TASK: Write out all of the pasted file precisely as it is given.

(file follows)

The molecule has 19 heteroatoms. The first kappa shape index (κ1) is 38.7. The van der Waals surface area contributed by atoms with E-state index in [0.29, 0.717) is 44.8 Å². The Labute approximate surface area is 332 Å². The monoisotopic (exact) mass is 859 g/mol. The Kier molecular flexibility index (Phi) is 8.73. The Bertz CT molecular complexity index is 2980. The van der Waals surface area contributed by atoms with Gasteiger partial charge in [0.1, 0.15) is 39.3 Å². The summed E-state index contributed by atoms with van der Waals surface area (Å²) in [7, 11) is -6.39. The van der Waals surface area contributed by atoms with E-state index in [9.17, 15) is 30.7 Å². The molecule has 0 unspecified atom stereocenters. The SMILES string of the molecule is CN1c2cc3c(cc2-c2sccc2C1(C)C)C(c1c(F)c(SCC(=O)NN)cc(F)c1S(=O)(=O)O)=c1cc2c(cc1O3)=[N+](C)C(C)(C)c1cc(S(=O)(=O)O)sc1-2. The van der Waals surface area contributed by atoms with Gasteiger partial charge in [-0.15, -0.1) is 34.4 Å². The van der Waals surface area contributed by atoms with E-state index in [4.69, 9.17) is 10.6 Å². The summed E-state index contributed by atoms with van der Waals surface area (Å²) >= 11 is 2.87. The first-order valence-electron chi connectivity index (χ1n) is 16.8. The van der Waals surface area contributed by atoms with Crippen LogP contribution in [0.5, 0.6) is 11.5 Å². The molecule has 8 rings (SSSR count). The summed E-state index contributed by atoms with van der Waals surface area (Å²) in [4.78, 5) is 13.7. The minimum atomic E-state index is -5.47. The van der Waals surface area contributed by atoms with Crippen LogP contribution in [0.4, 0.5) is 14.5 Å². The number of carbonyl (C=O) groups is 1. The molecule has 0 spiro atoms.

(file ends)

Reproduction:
The molecule has 19 heteroatoms. The first kappa shape index (κ1) is 38.7. The van der Waals surface area contributed by atoms with E-state index in [0.29, 0.717) is 44.8 Å². The Labute approximate surface area is 332 Å². The monoisotopic (exact) mass is 859 g/mol. The Kier molecular flexibility index (Phi) is 8.73. The Bertz CT molecular complexity index is 2980. The van der Waals surface area contributed by atoms with Gasteiger partial charge in [0.1, 0.15) is 39.3 Å². The summed E-state index contributed by atoms with van der Waals surface area (Å²) in [7, 11) is -6.39. The van der Waals surface area contributed by atoms with E-state index in [9.17, 15) is 30.7 Å². The molecule has 0 unspecified atom stereocenters. The SMILES string of the molecule is CN1c2cc3c(cc2-c2sccc2C1(C)C)C(c1c(F)c(SCC(=O)NN)cc(F)c1S(=O)(=O)O)=c1cc2c(cc1O3)=[N+](C)C(C)(C)c1cc(S(=O)(=O)O)sc1-2. The van der Waals surface area contributed by atoms with Gasteiger partial charge in [-0.15, -0.1) is 34.4 Å². The van der Waals surface area contributed by atoms with E-state index in [4.69, 9.17) is 10.6 Å². The summed E-state index contributed by atoms with van der Waals surface area (Å²) >= 11 is 2.87. The first-order valence-electron chi connectivity index (χ1n) is 16.8. The van der Waals surface area contributed by atoms with Crippen LogP contribution in [0.5, 0.6) is 11.5 Å². The molecule has 8 rings (SSSR count). The summed E-state index contributed by atoms with van der Waals surface area (Å²) in [4.78, 5) is 13.7. The minimum atomic E-state index is -5.47. The van der Waals surface area contributed by atoms with Crippen LogP contribution in [0.4, 0.5) is 14.5 Å². The number of carbonyl (C=O) groups is 1. The molecule has 0 spiro atoms.